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Book Report: Lamb

The last time I read a Christopher Moore book, it was A Dirty Job, and I asked if it was considered a fantasy novel. I still don’t know—there are lots of genre definitions that would clearly include it, and others that would not. So I suppose I was asking, given this somewhat borderline case, is there a prevailing sense of which side of the line this book is considered to be on, which would tell us something about which kinds of definitions are actually in use by actual people. Only, you know, it doesn’t work like that.

The thing is, that book not only had fantasy elements, it was in essence a reworking of a fantasy trope; I found it hard to imagine reading it without a good deal of background in the genre. This book (I’ll get to it in a minute, bear with me please) has what I would consider fantasy elements: magic, a journey and a quest, companions and teachers, demons, supernatural creatures, prophesies, all of that. However, it is clearly not a fantasy novel in the sense that A Dirty Job clearly is a fantasy novel. And by clearly what I mean is that I think that reading and discussing A Dirty Job with reference to the rest of the genre of fantasy novels enhances the book, while doing the same thing with Lamb would not. Not at all.

Largely, of course, this is also true of the Bible.

Lamb, if you haven’t guessed (or didn’t know going in) is a retelling of the Jesus story, with particular attention to the missing years, in which Jesus and his best friend Biff go to Asia and India and learn from the three Magi. And although Mr. Moore does introduce lots of fantasy elements into the story, and reframes some of the miracles in the Jesus story as more standard fantasy elements, any further genre speculation tends to ruin the point of the thing. I think.

Sadly, I think Mr. Moore came pretty close to ruining the point of the thing himself. He seems to hold what I think of as a pretty standard American view of the Jesus story and Christianity: the Jesus of the Gospels was a Divine teacher who told people to be nice to each other and was crucified for that, and then an organized religion grew up around that basic story and ruined everything for everyone. Thus, to truly follow the Divine teaching, we need to shed the trappings of Church and Tradition and go back to the original message, which was to be nice to each other.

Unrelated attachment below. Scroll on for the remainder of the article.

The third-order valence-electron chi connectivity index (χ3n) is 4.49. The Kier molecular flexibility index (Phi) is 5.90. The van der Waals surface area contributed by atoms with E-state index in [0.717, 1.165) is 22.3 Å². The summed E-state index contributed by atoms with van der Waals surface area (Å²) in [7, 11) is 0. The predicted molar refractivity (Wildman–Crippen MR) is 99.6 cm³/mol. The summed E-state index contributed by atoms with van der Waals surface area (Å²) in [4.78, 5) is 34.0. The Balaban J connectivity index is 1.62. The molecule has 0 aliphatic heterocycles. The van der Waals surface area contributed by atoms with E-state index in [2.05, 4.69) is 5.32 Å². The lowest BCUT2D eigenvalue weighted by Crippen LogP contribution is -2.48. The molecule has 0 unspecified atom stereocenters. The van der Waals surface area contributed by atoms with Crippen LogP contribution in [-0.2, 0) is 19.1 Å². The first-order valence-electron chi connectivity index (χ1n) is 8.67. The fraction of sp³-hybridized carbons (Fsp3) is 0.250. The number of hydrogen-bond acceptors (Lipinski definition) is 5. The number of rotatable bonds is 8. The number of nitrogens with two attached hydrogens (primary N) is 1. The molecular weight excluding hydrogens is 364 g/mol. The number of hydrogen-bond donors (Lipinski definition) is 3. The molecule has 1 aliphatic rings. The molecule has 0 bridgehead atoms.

I hate that.

My problem with it is that it seems to bear no relationship whatsoever to history, the Gospels, the Scripture, or the way people are. Now, I’m not a Christian at all, and throwing out Paul is my idea of a good time anyway, but since Paul was written before the Gospels, the idea that you can get back to the original message by throwing out Paul and going back to the Gospels seems… wrong. From an outsider’s perspective, you understand. And the Gospels themselves don’t read to me at all like the story of somebody who just told people to be nice to each other. There’s a lot of stuff in there, and some of it is clearly about being nice to each other, but a lot of it isn’t, and a lot more is about setting up an organization for spreading the Gospel, so if you aren’t willing to participate in the church, you aren’t really going back to the message, are you? Again, from an outsider’s perspective.

And when I say that I hate that attitude, I just mean I find its claims to historicity and originality irritating. In practice, the major Christian church organizations are themselves just as irritating as the attitude I am deprecating. And do a lot more harm. Although they also do a lot of good, so there’s that.

Anyway, what I’m saying is this: Mr. Moore is a clever and funny man and has written a good book with a lot of irreverent stuff about the Gospels. It’s the sort of book which (a) is funnier if you have actually read the Gospels (and Acts), and (2) makes you want to go back to those texts to see the stuff he’s playing around with. That’s a success. On the other hand, his desire to portray Jesus as apolitical, nonsectarian and just generally pleasant meant that he was unwilling to address some of the really provocative stuff in there.

I mean, think of what he could have done with Luke 22:36-38, where Jesus tells his disciples to take whatever money they can get hold of, putting their coats in hock if they have to, and buy swords. They tell him they have two swords, and he sort of shrugs and says that’ll be enough. Oh, Mr. Moore, what was going on there?

Tolerabimus quod tolerare debemus,
-Vardibidian.